In most usual situations where an ND would be useful, we aren't trying to both use a low shutter speed and a large aperture. For example, if shooting a portrait on a sunny beach or out in the snow, when there is a lot of light, you might want to use a larger aperture to blur down the background... but would be free to use fast shutter speeds. Alternatively, if you were seeking to blur moving water at the seashore or in a stream/waterfall with a slow shutter speed, normally we'd be using a smaller aperture to get a lot of depth of field. Or, if wanting to pan a moving subject and blur the background, a slow shutter speed would be needed, but the aperture can typically be set smaller.

I'm asking the above questions to try to better understand what you want to accomplish... why you feel you need to do both.

That said, I'd usually steer clear of "filter deals". They are often not very good filters that might make a mess of your images. With ND fitlers, in particular, you have to watch that the filter doesn't add a color cast to your images. There also can be flare problems using cheaper uncoated or single coated filters. And the quality of the glass in a cheap filter can be an issue... cheaper filters might make images soft, can even cause focusing issues.

If you were able to shoot at a higher shutter speed, then it might be possible to use widely available 2-stop or 3-stop ND filter, which can be found in good quality, multi-coated (such as B+W MRC or Pro 0.6 ND or 0.9 ND, or similar)

You can stack ND filters, too. I'd only do this with top quality ones, though. And it can be tridcky or impossible to do on a wide angle lens, where the rim of the filter might cause vignetting. But with a 50mm lens, especially one designed for use on a full frame camera that's being used on a crop sensor camera, this shouldn't be any problem. If you had a 2-stop and a 3-stop ND, use them both to get 5-stops of light reduction.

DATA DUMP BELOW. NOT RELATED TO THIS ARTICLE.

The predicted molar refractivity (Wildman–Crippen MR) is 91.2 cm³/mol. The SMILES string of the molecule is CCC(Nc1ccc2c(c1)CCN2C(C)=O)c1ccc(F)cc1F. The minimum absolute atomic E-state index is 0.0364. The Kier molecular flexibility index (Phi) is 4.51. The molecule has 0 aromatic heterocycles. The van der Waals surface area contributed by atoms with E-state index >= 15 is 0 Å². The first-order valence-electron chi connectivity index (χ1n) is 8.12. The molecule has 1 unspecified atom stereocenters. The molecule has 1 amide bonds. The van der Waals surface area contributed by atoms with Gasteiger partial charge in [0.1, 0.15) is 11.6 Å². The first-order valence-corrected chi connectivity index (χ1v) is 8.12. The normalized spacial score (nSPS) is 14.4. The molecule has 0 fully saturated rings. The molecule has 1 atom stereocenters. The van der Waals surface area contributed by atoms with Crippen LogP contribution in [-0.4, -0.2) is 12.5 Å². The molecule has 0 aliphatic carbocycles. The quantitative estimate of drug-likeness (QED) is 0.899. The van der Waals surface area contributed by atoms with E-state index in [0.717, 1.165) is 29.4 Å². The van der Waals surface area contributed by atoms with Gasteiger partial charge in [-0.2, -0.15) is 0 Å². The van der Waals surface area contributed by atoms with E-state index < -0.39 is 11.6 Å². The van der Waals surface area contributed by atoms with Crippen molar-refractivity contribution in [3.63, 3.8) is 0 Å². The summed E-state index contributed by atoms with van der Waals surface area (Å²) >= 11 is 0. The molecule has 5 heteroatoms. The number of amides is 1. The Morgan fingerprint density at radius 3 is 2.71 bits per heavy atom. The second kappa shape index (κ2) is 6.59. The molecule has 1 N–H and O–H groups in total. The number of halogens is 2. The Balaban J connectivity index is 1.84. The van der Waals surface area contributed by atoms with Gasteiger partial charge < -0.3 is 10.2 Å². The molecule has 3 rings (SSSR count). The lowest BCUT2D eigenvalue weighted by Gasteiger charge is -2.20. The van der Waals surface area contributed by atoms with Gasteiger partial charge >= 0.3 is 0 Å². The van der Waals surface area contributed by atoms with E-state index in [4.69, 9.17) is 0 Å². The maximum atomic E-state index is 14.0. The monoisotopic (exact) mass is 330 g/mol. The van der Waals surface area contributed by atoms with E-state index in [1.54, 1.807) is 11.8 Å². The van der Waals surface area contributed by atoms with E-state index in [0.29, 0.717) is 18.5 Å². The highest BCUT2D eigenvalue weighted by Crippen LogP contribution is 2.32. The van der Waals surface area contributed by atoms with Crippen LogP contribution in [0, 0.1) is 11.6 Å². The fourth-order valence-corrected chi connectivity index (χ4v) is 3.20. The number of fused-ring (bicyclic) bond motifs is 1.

Of course, there are stronger ND filters available. B+W makes ND 1.8 (6-stops), ND 3.0 (10 stops) and even stronger.

It might be difficult to find much selection of ND that are multi-coated. If you can only get uncoated ones, be certain they are high optical quality and be very sure to use a lens hood to try to avoid any flare (which causes loss of contrast and desaturation of colors). In fact, it's always a good idea to use a lens hood, with or without any filter.

Finally, you might also find a polarizing filter useful. Besides controlling reflections, they can be handy to increase saturation of colors, deepen a blue sky and make clouds "pop", even improve portraits when people have shiny skin or control reflections if they wear eyeglasses. You need a circular polarizer, in particular, with any auto focus camera. A C-Pol, as they are often designated, also reduces light by 1 to 2 stops, depending upon it's setting.